Parents of Catholic children in the Milwaukee are at a face off with the Milwaukee archbishop over implementing Common Core standards in Catholic schools, a sign that the controversial standards are not limited to public schools.
In this Jan. 4, 2011 file photo Milwaukee Archbishop Jerome Listecki answers questions in St. Francis, Wis., after announcing the archdiocese would file for bankruptcy. Listecki said Wednesday, Feb. 12, 2014, that the Archdiocese of Milwaukee has proposed setting aside $4 million to compensate the victims of clergy sexual abuse in its bankruptcy reorganization plan. (AP Photo/Morry Gash, File)
A letter, from Milwaukee Catholic Parents Against Common Core, this week demonstrated the parents are not backing away to Reverend Jerome E. Listecki, the Archbishop of Milwaukee, who called the petition from more than 1,000 parents “insulting at best.”
“The standards of our Catholic schools far exceed the Common Core standards,” Listecki's June 9 letter responding to the parents' petition said. “And, parents already are welcome to review any and all aspects of our schools curriculum, but to think that parents are more qualified than our academic experts to select said curriculum is ridiculous.”
The archbishop stated, “Quite frankly, I am at a loss as to what more I can say about this topic.”
In the parents follow up letter to the archbishop on June 16, they stated that information from the Archdiocese of Milwaukee clearly stated the schools were moving toward Common Core.
“However, the Archdiocese it self states on its website: 'The Archdiocese of Milwaukee is in the process of aligning our existing curriculum with the learning goals outlined in the Common Core State Standards The new curriculum for Mathematics will be implemented in fall, 2013 and English Language Arts will be implemented in fall 2014,” said the parent letter, which referred to an attachment.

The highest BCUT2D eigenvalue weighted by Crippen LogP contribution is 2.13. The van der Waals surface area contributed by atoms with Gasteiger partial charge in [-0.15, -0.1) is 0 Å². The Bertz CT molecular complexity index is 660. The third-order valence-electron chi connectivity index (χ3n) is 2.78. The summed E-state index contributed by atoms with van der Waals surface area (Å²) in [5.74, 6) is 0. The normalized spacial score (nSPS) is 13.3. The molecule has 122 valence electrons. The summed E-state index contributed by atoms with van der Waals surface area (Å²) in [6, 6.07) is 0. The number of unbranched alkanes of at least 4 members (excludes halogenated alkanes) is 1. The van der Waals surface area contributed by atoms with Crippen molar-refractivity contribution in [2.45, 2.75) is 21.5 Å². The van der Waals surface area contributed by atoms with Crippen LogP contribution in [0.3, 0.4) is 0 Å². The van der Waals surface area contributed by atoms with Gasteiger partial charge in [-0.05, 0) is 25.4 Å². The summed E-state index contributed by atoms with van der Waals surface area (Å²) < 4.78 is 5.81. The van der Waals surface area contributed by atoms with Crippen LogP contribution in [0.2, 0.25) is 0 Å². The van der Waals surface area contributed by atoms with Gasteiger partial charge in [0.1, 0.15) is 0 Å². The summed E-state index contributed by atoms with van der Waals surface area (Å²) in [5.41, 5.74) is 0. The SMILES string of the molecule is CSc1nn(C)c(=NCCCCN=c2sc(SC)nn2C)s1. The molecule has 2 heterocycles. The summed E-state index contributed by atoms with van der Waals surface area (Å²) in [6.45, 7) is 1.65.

The parents further asserted that documents from the archbishop labeled “Key Instruction Shifts of the Common Core State Standards for Mathematics.”
“Further, the Catholic schools in your diocese have introduced new conceptual math, and there is a definite impact on curriculum as the math textbooks themselves are clearly marked 'CommonCore,'” the June 16 letter said.
The parents letter this week stated, “We are asking that you instruct your diocese to resist the need to adopt this educational trend. First, see how the standards actually work in public schools. If their performance exceeds ours, then you can take another look.”
With regard to education experts, the parents asserted that the Archdiocese of Green Bay rejected the standards and that “major educational changes in the diocese should be subject to an open and public discussion prior to approval and implementation.”
“The Catechism of the Catholic Church (2223) states that 'Parents have the first responsibility for the education of their children,'” the letter said. “In his 1994 Letter to Families, St. John Paul II wrote,'Parents are the first and most import ant educators of their own children, and they also possess a fundamental competence in this area; they are educators, because they are parents.'”
The controversial Common Core standards are backed by the Obama administration and were adopted by 44 states and the District of Columbia for public schools. However, recently Indiana, Oklahoma and South Carolina have opted out of the standards.
The standards were developed by the National Governors Association and the Council of Chief State School Officers. However, opponents on both the right and left have charged Common Core is a de facto federal mandate because it is tied to federal education funding for schools.
(H/T: Maclver Institute)